Death of the Personal Computer with the Rise of Other Technology

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If you peruse the technical news headlines, 2013 has been declared, at best, the turning point and, at worst, the death of the personal computer (PC). The rise of the smartphone, modern gaming console, tablet, and cloud computing have apparently served as successive nails in the proverbial coffin of the PC. International Data Corporation (IDC) shows a 10.1% drop in PC shipments this year, which is “by far the most severe yearly contraction on record” (2013). On the surface this is a dire prediction, but to paraphrase Mark Twain, the reports of the PC’s death may be greatly exaggerated.
Economy and Refresh Cycle
Traditionally, corporations maintained a 3 year computer refresh cycle, swapping out a third of the laptops and desktops every year. The perfect storm combination of a prolonged economic downturn and the rise of virtual computing and computing as a service have shifted this paradigm. IDC has seen the lifespan of the average corporate desktop increase by a full year to 4.88 years since the last study in 2010 (2012). Santos, a Gartner analyst, suggests the future may bring refresh cycles of 10 years or longer (2012).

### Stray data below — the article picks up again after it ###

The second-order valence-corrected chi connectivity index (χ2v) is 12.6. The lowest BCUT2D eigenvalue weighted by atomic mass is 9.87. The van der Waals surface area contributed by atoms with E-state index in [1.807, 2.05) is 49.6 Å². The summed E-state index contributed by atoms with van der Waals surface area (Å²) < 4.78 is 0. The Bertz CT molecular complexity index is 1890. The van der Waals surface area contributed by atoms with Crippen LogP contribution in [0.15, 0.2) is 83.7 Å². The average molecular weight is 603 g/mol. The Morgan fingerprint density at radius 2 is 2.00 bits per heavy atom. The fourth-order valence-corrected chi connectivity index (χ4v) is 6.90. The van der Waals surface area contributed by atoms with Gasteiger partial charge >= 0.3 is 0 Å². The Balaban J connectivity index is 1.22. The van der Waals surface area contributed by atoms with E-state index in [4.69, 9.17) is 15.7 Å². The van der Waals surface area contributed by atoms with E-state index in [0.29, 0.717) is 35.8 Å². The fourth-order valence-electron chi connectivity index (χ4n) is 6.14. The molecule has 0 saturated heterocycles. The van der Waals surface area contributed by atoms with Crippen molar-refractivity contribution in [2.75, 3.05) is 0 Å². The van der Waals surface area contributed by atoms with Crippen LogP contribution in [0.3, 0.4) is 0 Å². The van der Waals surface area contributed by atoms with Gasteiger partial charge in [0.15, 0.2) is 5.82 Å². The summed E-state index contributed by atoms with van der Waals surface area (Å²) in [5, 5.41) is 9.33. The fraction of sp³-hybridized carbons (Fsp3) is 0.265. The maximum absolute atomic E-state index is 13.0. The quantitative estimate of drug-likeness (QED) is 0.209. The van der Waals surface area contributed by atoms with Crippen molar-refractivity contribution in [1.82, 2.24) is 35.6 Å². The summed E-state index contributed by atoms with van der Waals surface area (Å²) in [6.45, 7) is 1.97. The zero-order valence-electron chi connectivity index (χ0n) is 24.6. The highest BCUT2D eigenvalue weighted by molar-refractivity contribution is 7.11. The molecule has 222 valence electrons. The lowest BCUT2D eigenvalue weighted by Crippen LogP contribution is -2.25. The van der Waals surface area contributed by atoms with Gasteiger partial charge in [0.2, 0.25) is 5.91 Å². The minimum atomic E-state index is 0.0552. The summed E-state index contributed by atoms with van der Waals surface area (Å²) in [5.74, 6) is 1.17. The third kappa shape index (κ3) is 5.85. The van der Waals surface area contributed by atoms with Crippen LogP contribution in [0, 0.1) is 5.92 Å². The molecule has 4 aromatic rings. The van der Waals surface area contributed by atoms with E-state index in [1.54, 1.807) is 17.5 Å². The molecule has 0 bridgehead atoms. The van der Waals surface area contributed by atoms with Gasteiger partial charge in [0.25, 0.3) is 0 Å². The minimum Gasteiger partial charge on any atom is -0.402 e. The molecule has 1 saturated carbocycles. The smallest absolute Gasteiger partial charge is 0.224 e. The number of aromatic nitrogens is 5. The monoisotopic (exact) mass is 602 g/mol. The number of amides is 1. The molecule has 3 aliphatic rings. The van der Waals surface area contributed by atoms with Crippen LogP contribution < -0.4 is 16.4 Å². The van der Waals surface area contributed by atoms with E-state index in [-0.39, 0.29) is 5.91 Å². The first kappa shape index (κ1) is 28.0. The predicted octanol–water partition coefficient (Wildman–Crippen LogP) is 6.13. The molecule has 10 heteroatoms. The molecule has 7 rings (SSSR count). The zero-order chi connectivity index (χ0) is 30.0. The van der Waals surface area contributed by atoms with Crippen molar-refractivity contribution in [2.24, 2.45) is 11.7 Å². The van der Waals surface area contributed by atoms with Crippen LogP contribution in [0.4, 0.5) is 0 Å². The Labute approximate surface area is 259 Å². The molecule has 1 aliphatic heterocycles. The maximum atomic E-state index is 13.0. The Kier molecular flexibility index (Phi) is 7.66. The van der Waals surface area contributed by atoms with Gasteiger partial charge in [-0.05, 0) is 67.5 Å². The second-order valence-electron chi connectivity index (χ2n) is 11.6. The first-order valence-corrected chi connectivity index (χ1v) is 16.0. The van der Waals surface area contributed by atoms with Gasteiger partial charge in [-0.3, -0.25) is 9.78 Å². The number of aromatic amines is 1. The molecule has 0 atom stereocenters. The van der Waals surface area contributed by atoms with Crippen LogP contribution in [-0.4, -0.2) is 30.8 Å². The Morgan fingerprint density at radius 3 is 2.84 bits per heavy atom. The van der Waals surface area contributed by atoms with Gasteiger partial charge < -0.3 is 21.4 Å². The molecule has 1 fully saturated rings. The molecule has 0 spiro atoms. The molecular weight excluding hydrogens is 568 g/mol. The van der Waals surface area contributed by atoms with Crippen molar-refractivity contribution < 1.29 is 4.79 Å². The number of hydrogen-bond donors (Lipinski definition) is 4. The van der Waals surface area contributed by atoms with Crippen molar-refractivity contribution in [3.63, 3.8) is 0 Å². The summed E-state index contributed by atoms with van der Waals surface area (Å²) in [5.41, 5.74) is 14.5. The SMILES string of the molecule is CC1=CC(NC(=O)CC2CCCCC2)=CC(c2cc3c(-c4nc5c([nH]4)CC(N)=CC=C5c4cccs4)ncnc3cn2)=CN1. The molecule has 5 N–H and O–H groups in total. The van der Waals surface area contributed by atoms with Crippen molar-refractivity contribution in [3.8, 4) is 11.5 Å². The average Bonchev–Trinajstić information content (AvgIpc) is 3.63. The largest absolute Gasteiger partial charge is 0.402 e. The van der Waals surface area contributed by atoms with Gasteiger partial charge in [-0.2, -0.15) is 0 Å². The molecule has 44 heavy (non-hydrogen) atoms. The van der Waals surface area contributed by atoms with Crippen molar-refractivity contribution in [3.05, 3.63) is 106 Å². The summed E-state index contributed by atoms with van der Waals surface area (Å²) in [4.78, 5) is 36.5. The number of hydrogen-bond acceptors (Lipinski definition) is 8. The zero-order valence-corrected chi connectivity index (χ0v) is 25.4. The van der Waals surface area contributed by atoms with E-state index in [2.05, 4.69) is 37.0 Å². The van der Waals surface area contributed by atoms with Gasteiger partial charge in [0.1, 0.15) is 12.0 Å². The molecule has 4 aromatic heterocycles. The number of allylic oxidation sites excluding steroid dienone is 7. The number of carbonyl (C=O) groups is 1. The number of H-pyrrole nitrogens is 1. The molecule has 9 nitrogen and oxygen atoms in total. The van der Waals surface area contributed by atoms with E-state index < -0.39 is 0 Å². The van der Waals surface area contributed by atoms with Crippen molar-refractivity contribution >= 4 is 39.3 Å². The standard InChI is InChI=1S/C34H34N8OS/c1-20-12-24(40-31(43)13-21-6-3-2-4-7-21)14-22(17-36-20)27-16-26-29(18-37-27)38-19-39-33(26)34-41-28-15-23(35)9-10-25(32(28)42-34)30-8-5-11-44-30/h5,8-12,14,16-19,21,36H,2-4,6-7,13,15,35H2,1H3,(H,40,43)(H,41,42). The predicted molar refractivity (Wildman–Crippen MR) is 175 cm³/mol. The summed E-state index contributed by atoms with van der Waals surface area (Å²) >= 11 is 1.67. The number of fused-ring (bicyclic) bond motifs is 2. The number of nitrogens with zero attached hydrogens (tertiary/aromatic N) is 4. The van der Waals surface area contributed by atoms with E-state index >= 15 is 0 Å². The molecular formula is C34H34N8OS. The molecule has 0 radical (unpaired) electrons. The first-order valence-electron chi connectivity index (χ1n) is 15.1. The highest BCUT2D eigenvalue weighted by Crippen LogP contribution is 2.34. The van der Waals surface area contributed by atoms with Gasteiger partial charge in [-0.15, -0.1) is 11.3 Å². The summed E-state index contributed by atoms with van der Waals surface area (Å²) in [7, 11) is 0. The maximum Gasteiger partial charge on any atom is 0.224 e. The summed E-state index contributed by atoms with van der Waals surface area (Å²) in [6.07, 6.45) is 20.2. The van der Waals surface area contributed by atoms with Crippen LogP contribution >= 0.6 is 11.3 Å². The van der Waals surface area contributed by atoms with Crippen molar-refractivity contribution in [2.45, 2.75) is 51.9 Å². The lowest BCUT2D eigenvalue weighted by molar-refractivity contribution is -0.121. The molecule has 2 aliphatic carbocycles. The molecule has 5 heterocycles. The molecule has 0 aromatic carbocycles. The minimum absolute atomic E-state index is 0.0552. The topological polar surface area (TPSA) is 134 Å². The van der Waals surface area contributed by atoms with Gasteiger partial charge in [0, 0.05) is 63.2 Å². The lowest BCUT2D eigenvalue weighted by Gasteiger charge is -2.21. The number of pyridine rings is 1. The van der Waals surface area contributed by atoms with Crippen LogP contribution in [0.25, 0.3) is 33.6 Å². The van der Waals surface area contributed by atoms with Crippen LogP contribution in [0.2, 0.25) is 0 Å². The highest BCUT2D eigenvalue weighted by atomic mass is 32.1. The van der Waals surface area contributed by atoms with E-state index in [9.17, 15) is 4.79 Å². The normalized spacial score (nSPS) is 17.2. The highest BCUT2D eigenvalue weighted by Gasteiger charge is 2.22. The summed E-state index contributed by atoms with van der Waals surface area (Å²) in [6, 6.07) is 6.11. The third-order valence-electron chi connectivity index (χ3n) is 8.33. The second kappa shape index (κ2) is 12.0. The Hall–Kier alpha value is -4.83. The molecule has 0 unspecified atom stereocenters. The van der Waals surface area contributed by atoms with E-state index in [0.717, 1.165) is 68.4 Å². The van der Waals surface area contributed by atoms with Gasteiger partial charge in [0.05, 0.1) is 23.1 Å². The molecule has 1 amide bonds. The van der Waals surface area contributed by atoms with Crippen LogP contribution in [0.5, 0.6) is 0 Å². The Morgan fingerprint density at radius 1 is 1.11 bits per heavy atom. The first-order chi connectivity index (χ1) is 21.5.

The lengthening of refresh cycles have been enabled due to the high performance of today’s processors. Computer performance has reached the point where it is simply no longer necessary to buy a new machine every two to three years to run the latest software. The most telling example of this is the CPU recommendation for the various Microsoft operating systems as specified by Microsoft:
Operating System Release Date Recommended CPU
Windows XP 10/2001 300 MHz (2013A)
Windows Vista 11/2006 800 MHz (2013B)
Windows 7 7/2009 1 GHz (2013C)
Windows 8 10/20012 1GHz (2013D)

By Microsoft’s own specifications, their latest desktop operating system (OS) will run on the same class of machine as their previous OS from three years ago. A quick review of specifications from other software manufacturers show a similar plateauing of system requirements. The traditional computer is not dead, but the push to upgrade is no longer an imperative due the performance of modern processors. As a result, the IDC numbers do not represent a death of the computer, but instead show corporations are capitalizing on the longer useful lifespan.
Definition and Ecosystems
Diving into the details of the IDC report provides more evidence as to why the PC is not dying any time soon. IDC classifies laptop style machines with detachable keyboards and displays less than 18” as tablets (2013).

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